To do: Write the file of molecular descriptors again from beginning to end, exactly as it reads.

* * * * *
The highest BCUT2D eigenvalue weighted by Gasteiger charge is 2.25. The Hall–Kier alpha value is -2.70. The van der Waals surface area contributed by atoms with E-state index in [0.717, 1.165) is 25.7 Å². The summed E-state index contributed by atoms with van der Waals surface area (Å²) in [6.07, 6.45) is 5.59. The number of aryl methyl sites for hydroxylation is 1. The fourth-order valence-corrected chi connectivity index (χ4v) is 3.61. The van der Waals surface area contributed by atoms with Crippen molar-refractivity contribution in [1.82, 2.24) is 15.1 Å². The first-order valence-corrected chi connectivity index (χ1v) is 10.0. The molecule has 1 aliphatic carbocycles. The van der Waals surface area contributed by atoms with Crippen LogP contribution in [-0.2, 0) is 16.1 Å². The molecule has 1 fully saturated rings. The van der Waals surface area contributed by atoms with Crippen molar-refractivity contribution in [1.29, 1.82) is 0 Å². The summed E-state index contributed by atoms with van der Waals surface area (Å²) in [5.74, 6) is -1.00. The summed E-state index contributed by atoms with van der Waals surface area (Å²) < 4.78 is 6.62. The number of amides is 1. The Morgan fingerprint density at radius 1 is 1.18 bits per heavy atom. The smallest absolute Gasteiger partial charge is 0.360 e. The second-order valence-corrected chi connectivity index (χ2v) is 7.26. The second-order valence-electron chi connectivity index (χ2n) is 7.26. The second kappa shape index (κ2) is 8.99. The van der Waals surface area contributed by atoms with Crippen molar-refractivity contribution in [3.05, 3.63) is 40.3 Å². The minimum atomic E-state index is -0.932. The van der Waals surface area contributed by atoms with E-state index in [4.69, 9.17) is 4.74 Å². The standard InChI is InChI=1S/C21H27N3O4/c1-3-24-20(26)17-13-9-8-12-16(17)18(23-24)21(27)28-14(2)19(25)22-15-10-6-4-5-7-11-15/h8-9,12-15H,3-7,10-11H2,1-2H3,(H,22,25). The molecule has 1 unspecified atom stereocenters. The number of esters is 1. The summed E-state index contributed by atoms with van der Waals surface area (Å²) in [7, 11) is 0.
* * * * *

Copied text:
The highest BCUT2D eigenvalue weighted by Gasteiger charge is 2.25. The Hall–Kier alpha value is -2.70. The van der Waals surface area contributed by atoms with E-state index in [0.717, 1.165) is 25.7 Å². The summed E-state index contributed by atoms with van der Waals surface area (Å²) in [6.07, 6.45) is 5.59. The number of aryl methyl sites for hydroxylation is 1. The fourth-order valence-corrected chi connectivity index (χ4v) is 3.61. The van der Waals surface area contributed by atoms with Crippen molar-refractivity contribution in [1.82, 2.24) is 15.1 Å². The first-order valence-corrected chi connectivity index (χ1v) is 10.0. The molecule has 1 aliphatic carbocycles. The van der Waals surface area contributed by atoms with Crippen LogP contribution in [-0.2, 0) is 16.1 Å². The molecule has 1 fully saturated rings. The van der Waals surface area contributed by atoms with Crippen molar-refractivity contribution in [1.29, 1.82) is 0 Å². The summed E-state index contributed by atoms with van der Waals surface area (Å²) in [5.74, 6) is -1.00. The summed E-state index contributed by atoms with van der Waals surface area (Å²) < 4.78 is 6.62. The number of amides is 1. The Morgan fingerprint density at radius 1 is 1.18 bits per heavy atom. The smallest absolute Gasteiger partial charge is 0.360 e. The second-order valence-corrected chi connectivity index (χ2v) is 7.26. The second-order valence-electron chi connectivity index (χ2n) is 7.26. The second kappa shape index (κ2) is 8.99. The van der Waals surface area contributed by atoms with Crippen molar-refractivity contribution in [3.05, 3.63) is 40.3 Å². The minimum atomic E-state index is -0.932. The van der Waals surface area contributed by atoms with E-state index in [4.69, 9.17) is 4.74 Å². The standard InChI is InChI=1S/C21H27N3O4/c1-3-24-20(26)17-13-9-8-12-16(17)18(23-24)21(27)28-14(2)19(25)22-15-10-6-4-5-7-11-15/h8-9,12-15H,3-7,10-11H2,1-2H3,(H,22,25). The molecule has 1 unspecified atom stereocenters. The number of esters is 1. The summed E-state index contributed by atoms with van der Waals surface area (Å²) in [7, 11) is 0.